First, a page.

Series: The Program #0.5
Published by: Simon Pulse on April 21, 2015
Genres: Science Fiction, Young Adult
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In a world before The Program…
Quinlan McKee is a closer. Since the age of seven, Quinn has held the responsibility of providing closure to grieving families with a special skill—she can “become” anyone.
Recommended by grief counselors, Quinn is hired by families to take on the short-term role of a deceased loved one between the ages of fifteen and twenty. She’s not an exact copy, of course, but she wears their clothes and changes her hair, studies them through pictures and videos, and soon, Quinn can act like them, smell like them, and be them for all intents and purposes. But to do her job successfully, she can’t get attached.
Now seventeen, Quinn is deft at recreating herself, sometimes confusing her own past with those of the people she’s portrayed. When she’s given her longest assignment, playing the role of Catalina Barnes, Quinn begins to bond with the deceased girl’s boyfriend. But that’s only the beginning of the complications, especially when Quinn finds out the truth about Catalina’s death. And the epidemic it could start.
I received this book for free from Edelweiss in exchange for an honest review. This does not affect my opinion of the book or the content of my review.Also by this author: A Need So Beautiful, Hotel Ruby
One Line: A slow starter, but when things get going it turns amazing!
In My Opinion: Add to cart!
It’s been way too long since I a book by Young and I’ve been meaning to for the longest. I’ve been a big fan of her writing since her first book and I don’t know why I never got around to checking out her new series. The synopsis for The Remedy intrigued me and I was curious to see how something like this, people portraying those who have died in order to give their loved ones closure, played out. There’s definitely a morbid overtone throughout the book, but it was interesting to say the least. The mystery behind Catalina’s death and the inner workings of The Remedy program was what really piqued my interest and kept me reading. So with that said, you should know that the first half of the book focuses more on Quinn becoming Catalina and losing herself in her life. It was kind of slow and not as exciting, which had me wondering if I would even end up liking this book, but it was necessary to the story and I just needed to see this mystery through to the end. Once things get shaken up a bit in the second half it becomes so engrossing. That’s when the plot thickens and so much happens that’ll make your head spin.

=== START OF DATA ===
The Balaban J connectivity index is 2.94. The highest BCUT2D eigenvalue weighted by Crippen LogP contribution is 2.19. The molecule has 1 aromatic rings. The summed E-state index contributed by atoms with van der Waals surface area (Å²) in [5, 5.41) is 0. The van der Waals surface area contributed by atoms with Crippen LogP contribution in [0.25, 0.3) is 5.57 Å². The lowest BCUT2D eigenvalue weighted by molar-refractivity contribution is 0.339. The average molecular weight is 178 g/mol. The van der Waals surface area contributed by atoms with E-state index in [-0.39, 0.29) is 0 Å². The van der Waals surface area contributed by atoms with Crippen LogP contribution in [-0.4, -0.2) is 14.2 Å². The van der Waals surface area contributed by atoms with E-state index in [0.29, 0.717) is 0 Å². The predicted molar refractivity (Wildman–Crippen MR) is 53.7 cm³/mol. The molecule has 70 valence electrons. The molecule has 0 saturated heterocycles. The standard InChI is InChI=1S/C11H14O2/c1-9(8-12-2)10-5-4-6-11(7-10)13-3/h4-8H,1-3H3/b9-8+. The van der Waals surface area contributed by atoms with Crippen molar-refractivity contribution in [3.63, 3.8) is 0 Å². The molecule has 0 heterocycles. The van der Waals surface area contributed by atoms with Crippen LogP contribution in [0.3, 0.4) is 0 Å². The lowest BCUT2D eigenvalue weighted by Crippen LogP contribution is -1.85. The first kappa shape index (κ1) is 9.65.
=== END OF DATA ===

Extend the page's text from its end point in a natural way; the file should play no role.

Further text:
Overall, I really liked Quinn. Her character appealed to me and I liked getting to know this girl who was supposedly the best closer the company had. It was fascinating seeing how a job like this affects people and Quinn’s feelings on it. She was at odds with herself a lot and it’s obviously a difficult subject. I definitely felt for the girl, being ostracized by those who don’t like her because of her job, and it was interesting to see that in her mind, she thought she was doing something good. Not only does Quinn have to deal with that, but also with all the emotions and thoughts of those girls that she basically becomes. Young placed so many different kinds of memories and events in Quinn’s head, it was hard to tell which were truly hers and which belonged to a dead girl, which was kind of the point. She basically messed with our heads in the best possible way.
It’s funny because I kind of expected the romance between Quinn and Catalina’s boyfriend to go in a different direction, but I’m happy with the way Young wrote it. It was striking how far the mind goes at suppressing what it doesn’t want to think about or feel for the sake of sanity. As for Deacon, I didn’t particularly like him for the most part. He’s one of those “hot and cold” guys that always gets on my nerves. It’s obvious he cares for Quinn, but his keeping her at arm’s length bugged me and I wondered what he was hiding from her. He had some good moments, don’t get me wrong, but their relationship is definitely complicated, especially after what is revealed at the end.
By the way, that crazy twist that Young unveils towards the end was absolutely epic. I honestly did not see that coming at all and it’s so rare that I’m surprised like this nowadays, so kudos to you, Suzanne.
I was pleasantly surprised at how much I enjoyed The Remedy. Despite the first half being somewhat slow, the latter half was so riveting and engaging, I couldn’t stop reading. Everything was so dark and twisty, it’s hard not to appreciate it. Young threw me for quite a few loops and turns and in the end, I was left wanting more, but in a good way. The overall mystery is left up in the air, but some questions were definitely answered. Of course, I had to ask Suzanne herself if there was going to be a sequel, but that ending was kind of brutal. The torture of waiting until next year is real, but I guess I’ll just have to hold myself over with The Program, which I can’t wait to give a try. I mean, if the prequel was this good, then the actual series has to be just as amazing, if not better, right?